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Report on fewer children dying from diabetes offers good, but not celebratory, news

child with insulin pump
REUTERS/Brian Snyder
The death rate among children and teens with diabetes has plummeted dramatically — 61 percent — over the past four decades.

Positive health trends are always great to report, and last week researchers with the U.S. Centers for Disease Control and Prevention (CDC) released some truly welcomed statistics: The death rate among children and teens with diabetes has plummeted dramatically — 61 percent — over the past four decades.

Using data from the National Vital Statistics System, CDC officials found that there were 2.69 diabetes-related deaths per million children and teens in 1968-1969. Forty years later, in 2008-2009, that number had dropped to 1.05 per million.

The decrease was greatest (78 pecent) among children under the age of 10. It was less impressive (52 percent) among those aged 10 to 19.

The decline occurred even as the incidence of diabetes rose. According to preliminary data reported earlier this year from the CDC-funded Search for Diabetes in Youth study, the prevalence of type 2 diabetes jumped 21 percent among U.S. youth from 2001 to 2009, while type 1 diabetes rose 23 percent.

Type 1 diabetes, which is usually diagnosed in childhood or young adulthood, is an autoimmune disease. The body’s immune cells attack and destroy the insulin-producing beta cells in the pancreas. Type 2 diabetes occurs when the body’s fat, liver and muscle cells do not respond to insulin, resulting in high and potentially dangerous levels of blood sugar (glucose) building up in the blood. Being obese increases the risk of developing type 2 diabetes, and the obesity epidemic of recent decades is considered a major factor in the rise of the disease in children and youth, as well as in adults. The reason behind the rise in type 1 diabetes is unknown, but some experts believe it may be linked to environmental factors.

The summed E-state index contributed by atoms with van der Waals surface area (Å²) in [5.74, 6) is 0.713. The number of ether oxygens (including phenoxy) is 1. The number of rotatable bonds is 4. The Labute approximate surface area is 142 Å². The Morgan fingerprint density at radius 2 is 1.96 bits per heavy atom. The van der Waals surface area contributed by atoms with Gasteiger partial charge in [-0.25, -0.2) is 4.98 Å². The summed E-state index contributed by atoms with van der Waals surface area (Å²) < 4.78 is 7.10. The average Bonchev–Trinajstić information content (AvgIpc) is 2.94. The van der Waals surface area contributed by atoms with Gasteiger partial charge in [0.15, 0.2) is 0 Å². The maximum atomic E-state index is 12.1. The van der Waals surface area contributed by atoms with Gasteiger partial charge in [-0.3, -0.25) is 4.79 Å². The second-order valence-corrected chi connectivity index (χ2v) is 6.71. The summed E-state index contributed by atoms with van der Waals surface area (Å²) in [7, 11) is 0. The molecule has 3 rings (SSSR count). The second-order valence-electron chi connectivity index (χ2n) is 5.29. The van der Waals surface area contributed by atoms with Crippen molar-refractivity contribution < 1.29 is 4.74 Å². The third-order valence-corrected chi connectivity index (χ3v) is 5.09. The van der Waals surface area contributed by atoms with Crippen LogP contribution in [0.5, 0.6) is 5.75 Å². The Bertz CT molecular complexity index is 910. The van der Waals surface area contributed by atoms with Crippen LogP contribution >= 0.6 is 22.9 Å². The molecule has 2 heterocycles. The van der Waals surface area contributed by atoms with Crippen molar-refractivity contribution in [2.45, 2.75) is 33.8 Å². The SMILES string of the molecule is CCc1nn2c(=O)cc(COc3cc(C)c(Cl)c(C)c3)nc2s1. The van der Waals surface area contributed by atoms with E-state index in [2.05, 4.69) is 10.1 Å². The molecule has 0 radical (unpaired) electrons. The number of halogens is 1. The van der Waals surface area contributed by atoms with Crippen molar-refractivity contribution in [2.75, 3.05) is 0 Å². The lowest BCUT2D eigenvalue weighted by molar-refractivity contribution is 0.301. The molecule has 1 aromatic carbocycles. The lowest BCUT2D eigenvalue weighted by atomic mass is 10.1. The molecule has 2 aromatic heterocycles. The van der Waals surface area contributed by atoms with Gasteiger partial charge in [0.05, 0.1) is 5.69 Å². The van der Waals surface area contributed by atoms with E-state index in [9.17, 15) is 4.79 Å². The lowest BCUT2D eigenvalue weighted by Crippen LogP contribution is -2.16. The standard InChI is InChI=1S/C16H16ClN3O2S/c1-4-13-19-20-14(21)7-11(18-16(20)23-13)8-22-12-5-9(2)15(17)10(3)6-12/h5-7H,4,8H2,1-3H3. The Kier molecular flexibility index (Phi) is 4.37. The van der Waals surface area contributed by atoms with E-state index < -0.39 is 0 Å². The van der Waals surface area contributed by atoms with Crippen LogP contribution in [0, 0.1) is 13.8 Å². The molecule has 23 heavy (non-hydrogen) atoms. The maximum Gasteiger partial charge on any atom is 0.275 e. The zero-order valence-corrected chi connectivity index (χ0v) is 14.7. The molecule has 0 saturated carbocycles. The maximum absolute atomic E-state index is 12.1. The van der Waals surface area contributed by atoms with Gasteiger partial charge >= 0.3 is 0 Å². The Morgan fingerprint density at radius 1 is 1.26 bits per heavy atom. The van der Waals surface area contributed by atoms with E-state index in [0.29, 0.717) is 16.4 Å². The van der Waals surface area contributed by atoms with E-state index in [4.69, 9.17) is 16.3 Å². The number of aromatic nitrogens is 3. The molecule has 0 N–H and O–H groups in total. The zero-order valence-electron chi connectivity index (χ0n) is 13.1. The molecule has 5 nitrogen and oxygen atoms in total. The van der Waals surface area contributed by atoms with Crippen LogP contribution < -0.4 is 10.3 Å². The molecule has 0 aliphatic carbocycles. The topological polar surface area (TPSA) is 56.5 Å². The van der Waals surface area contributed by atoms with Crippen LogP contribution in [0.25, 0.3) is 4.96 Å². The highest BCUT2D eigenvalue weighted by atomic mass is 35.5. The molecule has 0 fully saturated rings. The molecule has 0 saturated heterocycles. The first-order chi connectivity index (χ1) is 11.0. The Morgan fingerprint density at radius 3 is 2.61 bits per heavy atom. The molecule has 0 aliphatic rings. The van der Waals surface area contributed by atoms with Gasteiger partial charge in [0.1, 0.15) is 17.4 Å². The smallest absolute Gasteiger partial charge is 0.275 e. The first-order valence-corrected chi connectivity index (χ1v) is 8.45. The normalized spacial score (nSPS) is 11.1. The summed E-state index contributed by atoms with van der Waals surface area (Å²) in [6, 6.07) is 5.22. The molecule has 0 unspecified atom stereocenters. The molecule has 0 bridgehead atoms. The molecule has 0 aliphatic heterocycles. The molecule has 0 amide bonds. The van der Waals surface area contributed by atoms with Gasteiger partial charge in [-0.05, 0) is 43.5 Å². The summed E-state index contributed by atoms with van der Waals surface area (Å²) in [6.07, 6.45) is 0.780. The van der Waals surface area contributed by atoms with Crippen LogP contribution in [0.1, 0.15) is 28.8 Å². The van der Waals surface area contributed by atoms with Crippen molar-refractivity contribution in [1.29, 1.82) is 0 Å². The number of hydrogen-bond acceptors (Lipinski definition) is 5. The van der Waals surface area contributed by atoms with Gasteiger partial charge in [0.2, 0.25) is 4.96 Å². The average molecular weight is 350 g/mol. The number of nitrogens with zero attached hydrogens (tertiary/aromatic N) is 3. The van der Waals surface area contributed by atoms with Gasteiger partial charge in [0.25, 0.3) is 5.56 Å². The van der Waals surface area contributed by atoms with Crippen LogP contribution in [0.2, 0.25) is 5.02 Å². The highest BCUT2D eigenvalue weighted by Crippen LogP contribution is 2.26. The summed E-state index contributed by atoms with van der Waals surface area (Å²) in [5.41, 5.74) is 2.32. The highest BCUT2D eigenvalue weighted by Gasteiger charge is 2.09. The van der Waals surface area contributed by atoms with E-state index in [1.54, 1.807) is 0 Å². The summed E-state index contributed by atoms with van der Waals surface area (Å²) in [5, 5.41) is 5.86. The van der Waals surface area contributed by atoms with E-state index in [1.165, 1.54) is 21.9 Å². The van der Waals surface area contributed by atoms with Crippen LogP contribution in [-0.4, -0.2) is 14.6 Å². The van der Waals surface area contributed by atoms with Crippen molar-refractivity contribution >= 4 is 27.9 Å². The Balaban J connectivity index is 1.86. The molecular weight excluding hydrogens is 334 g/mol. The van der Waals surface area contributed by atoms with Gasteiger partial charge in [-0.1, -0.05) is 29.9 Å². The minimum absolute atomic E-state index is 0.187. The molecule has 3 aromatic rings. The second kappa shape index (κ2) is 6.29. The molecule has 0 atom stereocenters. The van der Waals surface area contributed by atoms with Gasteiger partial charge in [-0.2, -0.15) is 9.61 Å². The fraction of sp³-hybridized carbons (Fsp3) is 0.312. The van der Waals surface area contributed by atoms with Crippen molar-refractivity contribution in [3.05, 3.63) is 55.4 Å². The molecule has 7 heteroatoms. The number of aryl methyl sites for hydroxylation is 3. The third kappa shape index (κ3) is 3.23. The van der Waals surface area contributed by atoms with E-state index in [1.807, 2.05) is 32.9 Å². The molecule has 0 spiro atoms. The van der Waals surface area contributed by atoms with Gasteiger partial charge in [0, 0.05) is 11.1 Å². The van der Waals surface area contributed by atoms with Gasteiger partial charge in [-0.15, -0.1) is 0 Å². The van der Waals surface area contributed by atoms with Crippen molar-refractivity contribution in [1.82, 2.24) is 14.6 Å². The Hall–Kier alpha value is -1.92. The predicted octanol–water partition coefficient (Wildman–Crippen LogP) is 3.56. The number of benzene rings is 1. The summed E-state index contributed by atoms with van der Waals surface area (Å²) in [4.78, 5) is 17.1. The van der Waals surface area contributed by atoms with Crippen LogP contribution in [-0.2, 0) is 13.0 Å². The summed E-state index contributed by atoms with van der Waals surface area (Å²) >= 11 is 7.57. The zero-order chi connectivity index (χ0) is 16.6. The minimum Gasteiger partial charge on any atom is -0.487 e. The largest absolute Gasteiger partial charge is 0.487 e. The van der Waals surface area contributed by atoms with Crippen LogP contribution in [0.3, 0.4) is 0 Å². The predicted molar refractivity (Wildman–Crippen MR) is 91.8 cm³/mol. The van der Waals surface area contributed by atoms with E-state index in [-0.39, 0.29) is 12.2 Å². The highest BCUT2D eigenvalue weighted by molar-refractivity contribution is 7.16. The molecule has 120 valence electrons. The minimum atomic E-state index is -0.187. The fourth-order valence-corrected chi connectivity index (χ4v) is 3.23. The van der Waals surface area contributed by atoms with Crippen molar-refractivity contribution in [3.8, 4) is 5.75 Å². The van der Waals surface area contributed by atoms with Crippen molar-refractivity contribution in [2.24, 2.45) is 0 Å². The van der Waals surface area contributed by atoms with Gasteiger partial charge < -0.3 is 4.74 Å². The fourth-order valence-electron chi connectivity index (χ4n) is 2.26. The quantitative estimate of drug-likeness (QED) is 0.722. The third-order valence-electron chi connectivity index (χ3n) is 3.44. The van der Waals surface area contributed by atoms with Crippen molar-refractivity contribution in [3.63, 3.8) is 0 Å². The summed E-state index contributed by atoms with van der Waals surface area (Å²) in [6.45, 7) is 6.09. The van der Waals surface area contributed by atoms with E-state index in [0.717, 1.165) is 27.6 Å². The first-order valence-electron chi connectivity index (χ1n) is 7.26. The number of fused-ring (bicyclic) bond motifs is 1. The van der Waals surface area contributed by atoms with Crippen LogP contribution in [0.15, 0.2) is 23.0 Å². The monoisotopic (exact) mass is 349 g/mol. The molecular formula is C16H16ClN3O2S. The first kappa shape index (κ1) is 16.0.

In 2010, an estimated 215,000 Americans under the age of 20 had diabetes, according to the CDC.

Not all good news

The CDC researchers suggest that improved diabetes care and an increased awareness of diabetes symptoms, which possibly results in earlier treatment, may explain why fewer young people are dying from the disease.

But the researchers also unearthed a troubling statistic: Since 1984, the death rate for young people aged 10 to 19 with diabetes has increased by 1.6 percent. The reason for this rise is unknown, but one possibility, write the researchers, is that “youths who had diabetes diagnosed before age 10 years and who previously might have died before reaching age 10 years are living longer and dying at ages 10-19 years.”

A 2005 study conducted in Sweden supports this hypothesis. It found that among the 10,000 Swedish children diagnosed with diabetes between 1977 and 2000, the majority of deaths occurred when the young people were about 15 years old.

Need for continued improvement

Although the statistics presented in the CDC report offer some good news, they are not a cause for celebration. As the report notes, almost all diabetes-related deaths among young people with the disease are preventable.

“These findings demonstrate improvement in diabetes mortality among youths but also indicate a need for continued improvement in diabetes diagnosis and care,” the researchers conclude.

The CDC report was published in the Nov. 2 issue of the Morbidity and Mortality Weekly Report.

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